Ecocure #1


Dustin Dorsey

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I'm trying out this product called Ecocure from the Sausagemaker.

I saw it in this youtube video from 2 Guys and a Cooler on youtube:

The video will explain it better than I could, but it's using rosemary extract and some other ingredients to cure the meat, not nitrites. Typically, products like celery powder actually contain naturally occuring nitrites that cure the meat. This product uses some other approach. I've got a half pork belling curing in the fridge right now and I'll make a post once I get it cured, smoked and sliced. I'm more curious how it will work in sausage, whether it noticably changes the flavor. Salt levels are going to be tricky, since this product has a certain percentage of salt and is used at 1% per pound of meat and cure #1 is usually used around .25% and contains 93.75% salt.

Someone commented on the youtube video and he responded back with:

"EcoCure #1 contains 34.4% salt and EcoCure #2 contains 49% salt. So if you want to keep a certain salt percentage, just reduce that percentage by the following. EcoCure #1: .34 EcoCure #2: .49 So if you are shooting for a salt % of 2.25%, then you would add 1.91% salt and 1% EcoCure #1. Your total salt content will then be 2.25%"

I didn't take this into account with my bacon but I shouldn't be too far off. I used 2% salt. I may have to soak the bacon a little. This product is a lot more expensive than cure#1 but it may be worth it. This stuff isn't as potentially toxic and it will hopefully reduce the chance of nitrosamines when cooking the bacon.
Thanks for posting this... As they point out, more often than not when looking at the ingredient list of something 'uncured' like bacon, pepperoni, or whatever, the first ingredient is usually some form of celery -I kinda laugh, because to me, it really it still cured - just not with nitrites. This stuff looks promising, and I look forward to hear how it works for you. I have no doubt it makes things safe to cold smoke - I'm more curious how it does with color and adding that slight 'ham' taste to things.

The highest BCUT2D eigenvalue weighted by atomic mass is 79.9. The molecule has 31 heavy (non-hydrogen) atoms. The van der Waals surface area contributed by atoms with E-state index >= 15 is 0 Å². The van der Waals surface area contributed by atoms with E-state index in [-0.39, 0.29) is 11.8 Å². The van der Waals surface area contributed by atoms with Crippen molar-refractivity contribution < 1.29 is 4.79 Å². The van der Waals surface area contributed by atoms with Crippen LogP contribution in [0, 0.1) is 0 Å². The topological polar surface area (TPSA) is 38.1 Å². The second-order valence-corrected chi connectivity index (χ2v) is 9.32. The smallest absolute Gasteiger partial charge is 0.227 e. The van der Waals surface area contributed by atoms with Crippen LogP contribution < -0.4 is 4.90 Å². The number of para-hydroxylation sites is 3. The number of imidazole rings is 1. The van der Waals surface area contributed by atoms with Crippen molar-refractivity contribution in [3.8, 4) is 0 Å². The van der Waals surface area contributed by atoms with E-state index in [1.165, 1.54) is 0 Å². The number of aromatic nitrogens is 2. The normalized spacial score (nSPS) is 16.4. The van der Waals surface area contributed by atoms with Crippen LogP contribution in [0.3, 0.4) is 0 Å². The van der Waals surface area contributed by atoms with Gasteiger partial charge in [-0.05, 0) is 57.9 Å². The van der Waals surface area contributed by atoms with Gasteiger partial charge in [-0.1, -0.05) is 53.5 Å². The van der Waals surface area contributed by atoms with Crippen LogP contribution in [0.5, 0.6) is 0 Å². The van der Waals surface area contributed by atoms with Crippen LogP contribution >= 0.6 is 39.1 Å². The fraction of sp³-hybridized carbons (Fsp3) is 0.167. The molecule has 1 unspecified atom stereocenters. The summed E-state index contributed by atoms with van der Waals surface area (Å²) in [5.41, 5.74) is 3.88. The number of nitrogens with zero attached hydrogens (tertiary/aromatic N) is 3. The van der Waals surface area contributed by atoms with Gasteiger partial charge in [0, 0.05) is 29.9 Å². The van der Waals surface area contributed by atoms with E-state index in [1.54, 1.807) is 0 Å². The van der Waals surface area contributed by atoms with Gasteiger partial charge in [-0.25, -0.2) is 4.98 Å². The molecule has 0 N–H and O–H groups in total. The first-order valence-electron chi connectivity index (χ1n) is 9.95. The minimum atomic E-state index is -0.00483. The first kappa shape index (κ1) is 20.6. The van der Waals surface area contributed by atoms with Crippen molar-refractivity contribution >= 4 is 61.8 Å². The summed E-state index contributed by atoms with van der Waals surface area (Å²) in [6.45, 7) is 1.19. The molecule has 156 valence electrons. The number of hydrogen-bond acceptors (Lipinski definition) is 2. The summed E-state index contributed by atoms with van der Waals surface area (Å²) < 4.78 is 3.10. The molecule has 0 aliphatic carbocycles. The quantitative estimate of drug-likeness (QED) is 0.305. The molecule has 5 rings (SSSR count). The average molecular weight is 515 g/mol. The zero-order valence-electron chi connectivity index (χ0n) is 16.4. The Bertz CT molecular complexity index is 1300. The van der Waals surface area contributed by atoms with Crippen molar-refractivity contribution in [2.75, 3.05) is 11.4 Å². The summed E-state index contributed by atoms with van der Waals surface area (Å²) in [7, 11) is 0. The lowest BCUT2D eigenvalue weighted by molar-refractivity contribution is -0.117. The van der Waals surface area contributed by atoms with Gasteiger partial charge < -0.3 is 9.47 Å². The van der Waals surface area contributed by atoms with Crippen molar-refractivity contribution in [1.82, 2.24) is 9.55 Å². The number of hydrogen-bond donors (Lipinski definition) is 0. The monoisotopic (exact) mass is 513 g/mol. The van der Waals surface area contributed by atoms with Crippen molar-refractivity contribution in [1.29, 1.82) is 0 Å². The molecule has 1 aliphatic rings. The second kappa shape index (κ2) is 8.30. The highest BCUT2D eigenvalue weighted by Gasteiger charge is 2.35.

this looks promising.

I have also been looking into curing w/o nitrates/nitrites. I did a half pork belly with just K. Salt and pepper. It was very good.
Well I went to smoke the bacon and my wsm is full of mold and my water hose is frozen somehow. It wasn't attached. It's 27 degrees outside so it will have to wait until next weekend. Some folks say you should cure two weeks anyway.
Ok. I finally got a chance to smoke the bacon and I cooked up a few pieces to test it out.

Here's a picture of the product I used.

Hunk of pork belly.


Cure applied.

Bad picture of snake method in 22.5 WSM. Used B&B charcoal and hickory chips. Ran at 150 for a few hours then bumped up to 180. I pulled it at 140 has it had been about 135 for an hour.

After the smoke.

Sealed sliced bacon

Frying some up.

Cooked bacon.

This turned out really good. My 7 year old son liked it and he won't eat anything. No discernible difference between this and my normally cured bacon but I haven't done a side by side comparison. Supposedly, you don't get the hammy taste you get with cure#1. The advantage is here is no chance of nitrosamines forming and theoretically a safer product. I don't have any problem with cure #1, but I just had to try this out.
Very interesting! Thanks for sharing.
I’ve yet to mount the bacon train and do my own, I did some Canadian bacon a while ago and I liked it quite a bit.